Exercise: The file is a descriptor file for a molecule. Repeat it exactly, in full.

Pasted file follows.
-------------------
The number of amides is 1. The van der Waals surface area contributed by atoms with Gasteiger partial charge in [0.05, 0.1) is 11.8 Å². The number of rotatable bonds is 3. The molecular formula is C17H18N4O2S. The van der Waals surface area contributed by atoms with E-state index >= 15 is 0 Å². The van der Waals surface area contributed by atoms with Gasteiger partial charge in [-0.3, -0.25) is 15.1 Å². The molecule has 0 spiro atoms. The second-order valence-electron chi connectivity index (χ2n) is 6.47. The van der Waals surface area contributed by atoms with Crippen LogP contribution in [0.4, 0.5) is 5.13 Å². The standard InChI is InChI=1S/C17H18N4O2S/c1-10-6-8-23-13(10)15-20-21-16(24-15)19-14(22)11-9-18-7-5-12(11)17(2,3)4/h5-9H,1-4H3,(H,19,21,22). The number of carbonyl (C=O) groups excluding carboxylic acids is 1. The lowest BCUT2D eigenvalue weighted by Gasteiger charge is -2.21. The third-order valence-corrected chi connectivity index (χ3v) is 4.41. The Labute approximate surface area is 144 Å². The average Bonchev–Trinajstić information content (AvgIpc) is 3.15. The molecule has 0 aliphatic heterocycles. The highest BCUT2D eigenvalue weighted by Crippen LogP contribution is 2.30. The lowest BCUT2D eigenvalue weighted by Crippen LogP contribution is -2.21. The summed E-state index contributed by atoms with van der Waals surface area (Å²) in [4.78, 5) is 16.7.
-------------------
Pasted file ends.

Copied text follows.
The number of amides is 1. The van der Waals surface area contributed by atoms with Gasteiger partial charge in [0.05, 0.1) is 11.8 Å². The number of rotatable bonds is 3. The molecular formula is C17H18N4O2S. The van der Waals surface area contributed by atoms with E-state index >= 15 is 0 Å². The van der Waals surface area contributed by atoms with Gasteiger partial charge in [-0.3, -0.25) is 15.1 Å². The molecule has 0 spiro atoms. The second-order valence-electron chi connectivity index (χ2n) is 6.47. The van der Waals surface area contributed by atoms with Crippen LogP contribution in [0.4, 0.5) is 5.13 Å². The standard InChI is InChI=1S/C17H18N4O2S/c1-10-6-8-23-13(10)15-20-21-16(24-15)19-14(22)11-9-18-7-5-12(11)17(2,3)4/h5-9H,1-4H3,(H,19,21,22). The number of carbonyl (C=O) groups excluding carboxylic acids is 1. The lowest BCUT2D eigenvalue weighted by Gasteiger charge is -2.21. The third-order valence-corrected chi connectivity index (χ3v) is 4.41. The Labute approximate surface area is 144 Å². The average Bonchev–Trinajstić information content (AvgIpc) is 3.15. The molecule has 0 aliphatic heterocycles. The highest BCUT2D eigenvalue weighted by Crippen LogP contribution is 2.30. The lowest BCUT2D eigenvalue weighted by Crippen LogP contribution is -2.21. The summed E-state index contributed by atoms with van der Waals surface area (Å²) in [4.78, 5) is 16.7.